The Abu Dhabi Education Council (ADEC) has released the results of a ground-breaking survey on parents’ attitudes towards schools and education in Abu Dhabi.
The ‘Parent View’ survey distributed last academic year was designed to allow parents to give their views about their child’s school in Abu Dhabi. The survey had a huge response: more than 53,780 parents of children attending public and private schools in the Emirate seized the opportunity to express their opinion, which exceeded the expectation of ADEC’s Research and Planning Division.
The survey featured a total of 70 questions that covered a range of issues important to parents and schools, such as whether parents were considering transferring their child from their current school; the hours the child spends studying at home; if the child has certain special needs; the level of support the child receives at school; quality of teachers and teaching; the child’s satisfaction with the school; student behavior; how the school deals with behavior and bullying; the quality of school leadership; the level of care given to students; the level of homework set; level and type of communication with the school; the welcoming atmosphere in the school; school facilities and the environment; school cafeteria and health clinic facilities; time of travel to the school; perception of student learning and achievement; parent overall satisfaction with the school, and a final question on whether or not a parent would recommend the school to others.
Other issues included perception of the length of school days, level and adequacy of local culture and heritage coverage, extent of relying on private tutoring in certain subjects, level and variety of extracurricular activities in the school, and open-ended questions given to parents to comment on areas of interest to them.
Her Excellency Dr. Amal Al Qubaisi, the Director General of the Abu Dhabi Education Council noted that parents are increasing their level of involvement in school matters through participating in similar surveys. She stressed that as children mature into adolescence, family involvement in their learning remains important. Such involvement has been found to have a positive impact on school students’ academic achievement, school attendance, and graduation and college matriculation rates.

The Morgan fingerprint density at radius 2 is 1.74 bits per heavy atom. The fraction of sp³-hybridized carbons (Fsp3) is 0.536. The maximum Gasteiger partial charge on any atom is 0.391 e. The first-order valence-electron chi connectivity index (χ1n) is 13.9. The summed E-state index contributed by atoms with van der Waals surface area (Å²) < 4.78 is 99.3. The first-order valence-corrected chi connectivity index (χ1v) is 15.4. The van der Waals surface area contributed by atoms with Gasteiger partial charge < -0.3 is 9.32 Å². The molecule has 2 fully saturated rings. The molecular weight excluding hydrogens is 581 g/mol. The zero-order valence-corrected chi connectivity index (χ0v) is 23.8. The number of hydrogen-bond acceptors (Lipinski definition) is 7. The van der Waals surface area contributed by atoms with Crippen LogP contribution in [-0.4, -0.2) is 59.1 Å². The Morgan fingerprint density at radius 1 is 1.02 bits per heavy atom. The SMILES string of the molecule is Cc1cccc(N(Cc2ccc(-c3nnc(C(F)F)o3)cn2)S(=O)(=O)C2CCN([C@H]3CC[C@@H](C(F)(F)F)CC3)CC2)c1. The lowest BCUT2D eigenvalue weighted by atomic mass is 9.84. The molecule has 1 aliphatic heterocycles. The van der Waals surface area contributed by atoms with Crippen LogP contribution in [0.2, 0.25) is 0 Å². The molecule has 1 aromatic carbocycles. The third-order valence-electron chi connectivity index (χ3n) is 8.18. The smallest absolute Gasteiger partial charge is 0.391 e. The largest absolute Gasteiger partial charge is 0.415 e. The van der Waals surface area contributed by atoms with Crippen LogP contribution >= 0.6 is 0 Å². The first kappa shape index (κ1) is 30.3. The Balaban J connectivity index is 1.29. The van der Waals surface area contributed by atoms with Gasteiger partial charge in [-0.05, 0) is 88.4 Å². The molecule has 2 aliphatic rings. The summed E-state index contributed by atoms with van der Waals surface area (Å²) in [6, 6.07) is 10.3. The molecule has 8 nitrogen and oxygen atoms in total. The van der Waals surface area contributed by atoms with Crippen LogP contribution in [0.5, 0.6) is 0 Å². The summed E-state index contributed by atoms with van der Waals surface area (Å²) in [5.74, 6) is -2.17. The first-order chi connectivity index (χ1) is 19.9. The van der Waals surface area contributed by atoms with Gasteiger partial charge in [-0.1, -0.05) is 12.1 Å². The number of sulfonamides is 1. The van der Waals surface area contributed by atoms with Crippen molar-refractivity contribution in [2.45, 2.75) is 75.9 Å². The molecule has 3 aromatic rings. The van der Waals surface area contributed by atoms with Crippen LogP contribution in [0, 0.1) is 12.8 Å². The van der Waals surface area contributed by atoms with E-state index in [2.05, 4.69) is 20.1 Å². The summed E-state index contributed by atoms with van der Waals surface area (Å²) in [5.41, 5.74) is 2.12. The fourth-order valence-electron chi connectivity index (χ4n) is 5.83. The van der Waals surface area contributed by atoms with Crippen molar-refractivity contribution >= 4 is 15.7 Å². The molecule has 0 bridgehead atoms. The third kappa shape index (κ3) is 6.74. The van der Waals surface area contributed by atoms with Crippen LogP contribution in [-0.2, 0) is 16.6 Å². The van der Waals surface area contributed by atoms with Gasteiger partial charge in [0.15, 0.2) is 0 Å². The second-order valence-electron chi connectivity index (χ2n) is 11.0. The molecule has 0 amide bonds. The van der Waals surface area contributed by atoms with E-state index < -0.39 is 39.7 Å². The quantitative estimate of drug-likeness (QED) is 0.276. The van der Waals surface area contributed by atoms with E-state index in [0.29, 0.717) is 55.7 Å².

Abu Dhabi Education Council’s Director General added: “Despite its importance, it’s been proven that a families’ active involvement in their children’s education declines as they progress from kindergarten to elementary school to middle and high school in Abu Dhabi and the rest of the world. Research suggests however, that a school can play a pivotal role in reversing that trend through developing comprehensive partnership programs.”
More than 12,000 open ended comments were received on top of all the questions and issues covered by the survey, which displays willingness and enthusiasm from parents.
Dr. Al Qubaisi referred to these extra comments as a responsibility on education authorities and school decision makers to deliver “above average expectations” adding that the information gleaned from such surveys actively contributes to school assessment projects.
Professor Masood Badri, Head of Research and Planning at the Abu Dhabi Education Council highlighted the fact that the views of parents’ play a pivotal role in shaping the educational sector to meet up to all expectations.
“Publicizing these results will be helpful for school inspectors, parents, and members of the public in general. This initiative has resulted in receiving the highest number of parental engagement ever, which shows that we are doing something right to help involve parents in their child’s educational process,” said Professor Badri.
Parents and members of the public can access results of the Parent Survey for any school in Abu Dhabi through Abu Dhabi Education Council’s portal (www.adec.ac.ae).
The research link which consists of the appropriate school report can be accessed on the following link in both English and Arabic: (http://www.adec.ac.ae/en/researchdevelopment/pages/schoolssatisfactionreports.aspx).
“We encourage schools to link their own school homepage or their school link to the above mentioned link,” said Professor Badri, adding that “gathering a parent’s view is a good starting point for both authorities and schools, who will take note of the different opinions and suggestions expressed.”
“We will use this fruitful feedback to ask for more in-depth information which can make all the difference to schools. Without parental feedback you run the risk of missing the first signs of potential problems and alienating the very people who matter the most,” concluded Professor Badri.